What species could be reintroduced next?
Based on the reintroduction case studies, it sounds like a lot of these projects are long term initiatives. We’ve got to be patient, but also can’t afford to delay getting started if they are to help with climate change. Chris Smith spoke to Chris Sandom about how to handle this balance...
Chris Smith - Well back now with Chris Sandom. Chris, based on the stories we've heard today about reintroductions, it sounds like a lot of these projects are very long term initiatives where you don't see the fruits of your labors until a long time has elapsed. So we've got to be patient looking at what impact they may have. That presumably also means that we can't afford to delay in pursuing these initiatives because that would take even longer to see any benefits.
Chris Sandom - Absolutely. I think nature recovery is incredibly urgent for lots of reasons. And we haven't got time to waste, not least with climate change. But I think what's encouraging, certainly in Britain, we're seeing a lot more species reintroduced. We've got white-tailed eagle on the Isle of Wight, white storks in the south of England, pine marten being reintroduced to the Forest of Dean. So yeah, I think there's a lot of enthusiasm for it. I was actually with a class of seven year olds, not too long ago, who invited me to talk about rewilding and I've never been in with such a group of enthusiastic and knowledgeable people looking for reintroductions of the future. And they were really asking me 'when are wolves going to be turning up throughout the UK?' So if we think about them inheriting the landscapes of the future, and if they're at all representative of the wider population, then yeah we need to get on with it because these things do take time and the benefits of them take time to come through.
Chris Smith - Have we solved the reasons though that many of these species no longer have a home here in the first place? The fact that there is a lot of pressure on the countryside. There's development, there's busy roads. Do not those pressures intensify with every passing day? Really we may well try to introduce things back into an environment, but they'll just disappear again because it just can't support them anymore.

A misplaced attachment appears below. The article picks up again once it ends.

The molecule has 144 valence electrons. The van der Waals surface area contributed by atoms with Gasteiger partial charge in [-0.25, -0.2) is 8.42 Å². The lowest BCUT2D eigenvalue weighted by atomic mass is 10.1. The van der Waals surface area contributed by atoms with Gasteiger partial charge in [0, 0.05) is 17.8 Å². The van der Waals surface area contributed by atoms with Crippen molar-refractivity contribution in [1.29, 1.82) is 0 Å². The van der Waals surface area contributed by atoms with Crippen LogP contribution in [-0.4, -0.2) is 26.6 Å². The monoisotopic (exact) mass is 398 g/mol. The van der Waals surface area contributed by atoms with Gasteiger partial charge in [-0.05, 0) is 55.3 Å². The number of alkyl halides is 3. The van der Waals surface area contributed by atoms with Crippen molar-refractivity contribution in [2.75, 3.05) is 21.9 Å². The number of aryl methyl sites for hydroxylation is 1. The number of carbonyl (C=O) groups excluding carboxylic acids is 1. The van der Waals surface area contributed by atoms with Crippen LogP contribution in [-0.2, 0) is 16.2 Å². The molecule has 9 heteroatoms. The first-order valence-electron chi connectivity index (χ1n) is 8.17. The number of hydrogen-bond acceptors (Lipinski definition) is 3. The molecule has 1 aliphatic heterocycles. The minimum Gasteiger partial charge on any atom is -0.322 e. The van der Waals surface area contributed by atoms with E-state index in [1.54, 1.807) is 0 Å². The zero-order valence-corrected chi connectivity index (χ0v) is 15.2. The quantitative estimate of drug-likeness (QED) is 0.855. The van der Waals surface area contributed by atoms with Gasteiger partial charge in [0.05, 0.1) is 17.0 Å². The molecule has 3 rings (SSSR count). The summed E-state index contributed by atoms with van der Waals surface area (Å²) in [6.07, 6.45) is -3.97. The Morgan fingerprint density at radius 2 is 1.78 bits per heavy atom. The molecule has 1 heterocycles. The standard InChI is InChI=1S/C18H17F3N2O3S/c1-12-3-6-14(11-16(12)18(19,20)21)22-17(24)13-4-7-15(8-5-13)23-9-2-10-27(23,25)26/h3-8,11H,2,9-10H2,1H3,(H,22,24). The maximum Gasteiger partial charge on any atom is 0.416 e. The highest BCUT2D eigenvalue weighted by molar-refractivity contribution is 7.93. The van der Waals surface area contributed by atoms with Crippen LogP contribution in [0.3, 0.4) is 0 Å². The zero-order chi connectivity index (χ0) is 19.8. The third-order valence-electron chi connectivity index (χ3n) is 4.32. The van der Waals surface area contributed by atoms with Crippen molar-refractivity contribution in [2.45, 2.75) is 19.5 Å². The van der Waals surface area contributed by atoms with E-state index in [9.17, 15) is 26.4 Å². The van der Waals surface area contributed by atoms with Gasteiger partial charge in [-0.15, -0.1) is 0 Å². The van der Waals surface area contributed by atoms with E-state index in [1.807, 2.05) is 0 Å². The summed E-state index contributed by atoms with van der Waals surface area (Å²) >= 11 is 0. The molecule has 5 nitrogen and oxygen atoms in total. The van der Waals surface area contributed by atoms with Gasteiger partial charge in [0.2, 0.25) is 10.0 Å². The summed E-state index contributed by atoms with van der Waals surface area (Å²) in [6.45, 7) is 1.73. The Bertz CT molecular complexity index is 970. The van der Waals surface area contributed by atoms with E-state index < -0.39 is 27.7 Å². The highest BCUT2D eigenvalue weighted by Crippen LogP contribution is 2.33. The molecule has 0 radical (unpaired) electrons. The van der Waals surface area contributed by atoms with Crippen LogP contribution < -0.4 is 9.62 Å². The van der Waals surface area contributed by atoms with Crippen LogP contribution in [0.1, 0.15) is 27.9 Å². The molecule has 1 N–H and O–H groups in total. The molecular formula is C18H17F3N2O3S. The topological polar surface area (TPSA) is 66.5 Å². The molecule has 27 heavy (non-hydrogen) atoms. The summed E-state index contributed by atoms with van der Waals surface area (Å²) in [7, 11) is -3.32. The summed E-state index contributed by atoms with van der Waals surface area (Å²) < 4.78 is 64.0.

Chris Sandom - The pressures have changed in different places, in different parts of the world. If you consider Europe has a more stabilizing population, potentially decreasing in certain places, whereas others have more exotic and larger wildlife still significantly growing populations. So, arguably this is a challenge felt worldwide. And many of the species that we are thinking about reintroducing have had enormous ranges in the past and it's whatever steps we can take. With the pressures, a lot of it comes down to direct conflict with people. I think certainly with the larger mammals and these ecosystem engineers or keystone species. They're fine living with people provided that people accept them and don't persecute them directly. Roads could be the exception to that, so there are certain road densities. Where certain animals just can't cope with that because of the mortality level. But we do have places just within the UK, in all the countries of the UK, that have the potential to host a much richer assemblage of big species and smaller ones than they have for a long time. And I think that's really exciting. And I think if we challenge ourselves to really think about the future and what might be possible, it offers a lot of excitement as well as some very understandable difficulties that need to be addressed.
Chris Smith - And just briefly Chris to finish, what animal would you like to see reintroduce next?
Chris Sandom - Ooh next? Depends where you are. If we're talking about the UK, I'd love to see the wolf back here. I did a chapter on my PhD and I think the impacts they could have on the ecosystem would be really fantastic. But I think the Eurasian lynx may be a species that might have a few less difficulties and be equally exciting,